Stress management: Limit stress by being thankful
Q. What is the single most important factor in dealing with stress?
A. I think it's this: Having a grateful heart. I know plenty of people that have very little, but they live wonderful lives. On the other hand, I know far too many who have more than they need, but they still find ways to not count their blessings. Let me share an e-mail I got from my friend Todd Dewey, who works for Chesapeake Rehab:
On Friday, I was scheduled at 1 p.m to deliver a wheelchair to a kid I have known since he was 6. He has end-stage Duchenne's MD, and he's now 22. I committed to delivering his very complex wheelchair on a Friday night. When I got to his house to unload the chair and two boxes of parts, I thought about how much I wanted to be home.
Well, I went inside and saw Justin and totally let go of all this selfishness. He can't move much more than a finger, breathes with a ventilator and totally relies on his mother and nurses to manage all of his needs. I spent several hours working with Justin and his chair.
When his father got home, he asked Justin's mom if they had hot water. She said no, so he excused himself and came back about 40 minutes later all sweaty and dirty. I asked him what he was doing and he told me how they heat their water with a wood stove/copper coil contraption that he had built. He had been cutting and splitting wood for the fire. I was amazed!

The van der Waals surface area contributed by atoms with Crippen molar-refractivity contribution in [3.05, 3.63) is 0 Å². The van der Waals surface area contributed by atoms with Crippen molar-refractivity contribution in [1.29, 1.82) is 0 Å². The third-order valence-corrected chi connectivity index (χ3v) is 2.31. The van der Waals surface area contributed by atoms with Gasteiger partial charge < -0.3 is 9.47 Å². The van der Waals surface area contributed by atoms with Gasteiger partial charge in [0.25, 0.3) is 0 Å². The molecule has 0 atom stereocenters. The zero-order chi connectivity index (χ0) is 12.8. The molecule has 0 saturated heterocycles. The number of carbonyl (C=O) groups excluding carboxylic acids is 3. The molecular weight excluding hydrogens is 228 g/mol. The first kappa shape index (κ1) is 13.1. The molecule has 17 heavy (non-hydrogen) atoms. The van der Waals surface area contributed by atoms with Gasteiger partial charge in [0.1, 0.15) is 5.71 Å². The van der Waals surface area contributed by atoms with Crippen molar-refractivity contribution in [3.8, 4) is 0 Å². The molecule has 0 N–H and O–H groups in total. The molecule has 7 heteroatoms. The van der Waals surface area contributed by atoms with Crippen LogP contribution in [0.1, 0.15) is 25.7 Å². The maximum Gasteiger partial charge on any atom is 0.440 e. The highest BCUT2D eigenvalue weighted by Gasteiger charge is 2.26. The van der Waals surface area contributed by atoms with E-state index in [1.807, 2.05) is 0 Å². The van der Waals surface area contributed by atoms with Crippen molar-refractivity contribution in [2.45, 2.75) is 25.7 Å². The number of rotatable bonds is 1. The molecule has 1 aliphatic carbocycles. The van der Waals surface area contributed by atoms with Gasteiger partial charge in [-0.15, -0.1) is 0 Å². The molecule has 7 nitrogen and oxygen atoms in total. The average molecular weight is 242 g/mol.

At 9:30, his father asked me if I wanted to call it a night. I said I would work as long as it would take to get the chair completed, but he said Justin was tired and needed to get to bed. Just before getting into bed, Justin began to get sick and throw up, hanging from his Hoyer lift over a bedpan. Mom helped him, and she and Justin stayed calm.
I started packing things up when his dad asked me if I'd join them for a beer and some homemade sausage balls. I said yes and we went out to sit on the porch. His father looked into the sky and said, "What a great night."
Those of us who are selfish at times need to be thankful for many things, including but not limited to: healthy families, food in our house, the ability to use the bathroom on our own without an audience, hot water on demand, etc.
Dr. Gary Schwantz is a speaker, writer and consultant. Reach him at firstname.lastname@example.org.